Sivkov assumes that at this stage, the Chinese force will withdraw, while the American force will pursue and try to mount one last air strike. “Bottom line: the Chinese aircraft carrier will be severely damaged and disabled, or even sunk, along with four to five guard ships, one or two submarines and more than half of the carrier-based aircraft,” Sivkov concludes. The U.S. carrier group will lose “two to three warships and 17 to 20 percent of the carrier-based aircraft. The American aircraft carrier will receive relatively little damage or none at all. In other words, the PLAN carrier group will be defeated and lose the ability to continue fighting. The U.S. carrier group will emerge from the collision only slightly weakened.”

Comments

  1. Bob Sykes says:

    The same point was made over at Cdr Salamander a little while ago. The strength of the Nimitz class is a large air wing that includes all sorts of support aircraft besides the strike force.

    The two ski-jump carriers the Chinese have are only interim designs. They are building Nimitz class (non-nuclear) carriers, which could carry the needed surveillance and AWACS aircraft.

    The Liaoning and Type 001A look more like amphibious assault support ships than sea-control carriers.

  2. CVLR says:

    How is it that the Chinese possess superiority in hypersonic anti-ship missiles?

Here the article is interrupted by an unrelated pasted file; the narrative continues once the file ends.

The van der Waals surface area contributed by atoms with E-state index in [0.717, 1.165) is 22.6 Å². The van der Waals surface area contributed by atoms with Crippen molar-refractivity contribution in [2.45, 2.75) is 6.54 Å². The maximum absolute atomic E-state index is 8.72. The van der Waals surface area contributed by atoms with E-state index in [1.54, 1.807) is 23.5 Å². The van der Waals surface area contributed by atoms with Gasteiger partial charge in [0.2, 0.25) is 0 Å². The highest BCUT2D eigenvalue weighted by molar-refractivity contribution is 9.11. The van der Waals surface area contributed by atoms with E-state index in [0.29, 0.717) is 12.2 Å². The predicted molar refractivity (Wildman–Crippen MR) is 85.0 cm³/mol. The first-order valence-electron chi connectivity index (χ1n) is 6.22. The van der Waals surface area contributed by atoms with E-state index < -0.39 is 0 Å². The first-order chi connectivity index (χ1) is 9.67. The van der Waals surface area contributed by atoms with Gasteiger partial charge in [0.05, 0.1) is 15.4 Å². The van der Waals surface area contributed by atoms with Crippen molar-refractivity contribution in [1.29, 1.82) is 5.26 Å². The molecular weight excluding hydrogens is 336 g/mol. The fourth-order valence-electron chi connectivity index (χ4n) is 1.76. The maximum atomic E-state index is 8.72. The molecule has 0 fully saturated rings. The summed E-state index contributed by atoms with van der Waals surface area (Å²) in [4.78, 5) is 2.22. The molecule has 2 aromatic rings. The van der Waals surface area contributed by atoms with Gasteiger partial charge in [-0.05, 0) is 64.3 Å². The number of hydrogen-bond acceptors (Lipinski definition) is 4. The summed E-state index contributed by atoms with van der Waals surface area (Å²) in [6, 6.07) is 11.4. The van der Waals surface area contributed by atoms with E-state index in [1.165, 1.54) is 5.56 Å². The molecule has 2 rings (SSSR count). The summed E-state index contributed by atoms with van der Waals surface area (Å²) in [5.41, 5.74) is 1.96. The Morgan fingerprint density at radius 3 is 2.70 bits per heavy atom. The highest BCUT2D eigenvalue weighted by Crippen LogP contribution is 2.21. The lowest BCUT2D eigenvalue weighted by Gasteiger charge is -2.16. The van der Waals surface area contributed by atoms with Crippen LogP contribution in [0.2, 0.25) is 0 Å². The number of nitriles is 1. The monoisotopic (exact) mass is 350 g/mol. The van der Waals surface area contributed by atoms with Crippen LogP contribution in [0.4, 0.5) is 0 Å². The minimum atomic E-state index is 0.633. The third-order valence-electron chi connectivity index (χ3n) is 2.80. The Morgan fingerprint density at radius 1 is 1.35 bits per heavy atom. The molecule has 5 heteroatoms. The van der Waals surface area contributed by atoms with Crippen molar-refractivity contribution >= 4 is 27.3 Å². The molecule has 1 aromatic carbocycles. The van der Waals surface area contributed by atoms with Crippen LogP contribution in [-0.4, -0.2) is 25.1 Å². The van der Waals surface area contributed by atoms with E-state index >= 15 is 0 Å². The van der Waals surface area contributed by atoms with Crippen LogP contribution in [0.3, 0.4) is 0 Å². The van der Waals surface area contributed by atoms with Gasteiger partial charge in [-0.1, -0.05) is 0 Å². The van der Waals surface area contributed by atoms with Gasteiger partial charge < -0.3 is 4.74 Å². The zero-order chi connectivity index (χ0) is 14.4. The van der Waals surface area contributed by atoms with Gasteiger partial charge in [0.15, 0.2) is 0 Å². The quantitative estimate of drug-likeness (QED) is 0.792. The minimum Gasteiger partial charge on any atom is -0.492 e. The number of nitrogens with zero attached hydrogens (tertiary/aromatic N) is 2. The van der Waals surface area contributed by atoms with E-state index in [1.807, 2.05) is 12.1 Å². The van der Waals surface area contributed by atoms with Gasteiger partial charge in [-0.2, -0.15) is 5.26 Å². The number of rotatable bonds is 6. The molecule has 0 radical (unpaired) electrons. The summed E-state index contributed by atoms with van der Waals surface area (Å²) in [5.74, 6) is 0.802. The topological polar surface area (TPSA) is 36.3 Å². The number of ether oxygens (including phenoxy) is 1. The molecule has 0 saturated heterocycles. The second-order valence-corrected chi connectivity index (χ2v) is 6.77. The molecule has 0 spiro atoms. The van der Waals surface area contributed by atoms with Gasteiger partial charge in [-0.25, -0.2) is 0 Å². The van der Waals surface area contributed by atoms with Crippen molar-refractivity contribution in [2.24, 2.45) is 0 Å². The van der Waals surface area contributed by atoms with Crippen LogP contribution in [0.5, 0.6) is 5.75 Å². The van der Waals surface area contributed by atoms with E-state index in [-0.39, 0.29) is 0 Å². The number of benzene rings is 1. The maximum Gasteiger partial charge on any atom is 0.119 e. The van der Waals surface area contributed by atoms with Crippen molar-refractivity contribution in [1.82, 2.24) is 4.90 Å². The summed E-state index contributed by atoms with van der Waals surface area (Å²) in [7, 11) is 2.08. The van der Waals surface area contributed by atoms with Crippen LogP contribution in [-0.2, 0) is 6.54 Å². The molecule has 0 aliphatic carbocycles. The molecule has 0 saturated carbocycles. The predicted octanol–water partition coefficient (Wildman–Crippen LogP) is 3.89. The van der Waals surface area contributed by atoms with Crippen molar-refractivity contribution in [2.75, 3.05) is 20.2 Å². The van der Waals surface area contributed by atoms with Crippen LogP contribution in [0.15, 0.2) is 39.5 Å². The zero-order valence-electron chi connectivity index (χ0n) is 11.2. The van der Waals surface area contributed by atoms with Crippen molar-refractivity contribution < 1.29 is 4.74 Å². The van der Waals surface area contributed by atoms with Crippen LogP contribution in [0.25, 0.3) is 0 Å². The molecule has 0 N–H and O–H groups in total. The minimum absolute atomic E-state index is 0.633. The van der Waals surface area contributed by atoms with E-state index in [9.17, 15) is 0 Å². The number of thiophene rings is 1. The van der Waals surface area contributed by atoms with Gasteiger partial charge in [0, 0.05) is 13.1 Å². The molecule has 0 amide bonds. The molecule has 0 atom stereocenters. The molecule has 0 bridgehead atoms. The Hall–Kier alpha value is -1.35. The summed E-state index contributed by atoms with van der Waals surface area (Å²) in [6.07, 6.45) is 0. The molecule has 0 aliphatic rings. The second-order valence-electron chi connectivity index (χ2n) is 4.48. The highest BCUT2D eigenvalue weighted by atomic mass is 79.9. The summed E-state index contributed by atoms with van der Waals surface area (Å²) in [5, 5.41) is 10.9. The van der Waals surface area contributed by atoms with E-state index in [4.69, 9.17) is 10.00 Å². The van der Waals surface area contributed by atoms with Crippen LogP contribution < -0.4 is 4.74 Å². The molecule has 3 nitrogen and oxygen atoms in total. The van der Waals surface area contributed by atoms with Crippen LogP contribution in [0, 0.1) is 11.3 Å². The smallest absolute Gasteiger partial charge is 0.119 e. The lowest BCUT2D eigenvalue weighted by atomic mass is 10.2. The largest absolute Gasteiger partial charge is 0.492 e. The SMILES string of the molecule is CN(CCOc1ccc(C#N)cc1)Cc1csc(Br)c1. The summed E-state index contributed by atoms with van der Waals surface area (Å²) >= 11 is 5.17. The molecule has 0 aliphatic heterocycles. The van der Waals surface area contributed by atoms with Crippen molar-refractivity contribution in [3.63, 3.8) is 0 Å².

3. Adar says:

    It is often remarked that the USA has as many as twenty aircraft carriers if you include the Marine assault ships operating in the sea control mode.

    Those carriers too if carrying for instance a full complement of twenty or so F-35 VSTOL warplanes lack any sort of AEW, EW, tanker ASW organic. They too will be independent on land-based assets if again operating in the sea control mode.

  4. John Dougan says:

    “How is it that the Chinese possess superiority in hypersonic anti-ship missiles?”

    Doctrinal differences, mostly. I would also argue that it is actually the Russians who have the most experience in big and fast anti-ship missiles. They were a key part of the Soviet Navy’s plan to close the North Atlantic to NATO convoys during the Cold War. (eg. AS-4 ‘Kitchen’ https://en.wikipedia.org/wiki/Kh-22 and it’s successors) Correspondingly the United States Navy formed its doctrines for dealing with these missiles at that time.

    The big and fast anti-ship missiles are only really suited for denying sea control to a competing power. They do not allow you to exert your own sea control by themselves. If you are primarily a land power like Russia and China, this is very attractive as full navies are expensive.

    From the perspective of a sea power, such as the US, the Navy has a number of other missions and thus needs a different mix of capabilities to carry out those missions. Accurately or not, the USN believes it can use these other capabilities to defeat enemy navies without using big and fast anti-ship missiles themselves. The US could build such missiles if they thought it would be useful. The cruise missiles they have are a large chunk of the way there.

  5. CVLR says:

    Thanks for the informative reply, John. Do you think it likely that the Chinese got much of the relevant technology from the Russians?

  6. John Dougan says:

    “Do you think it likely that the Chinese got much of the relevant technology from the Russians?”

    Could be. It doesn’t really matter though as most of the technology is 50+ years old. The USAF was flying Hound Dog supersonic stand off missiles on the B-52 force since ’61 or so. The AS-4 was debuted in 1962. The guidance systems are from a bit later, but the ’60s F-111 had an early automated terrain following radar.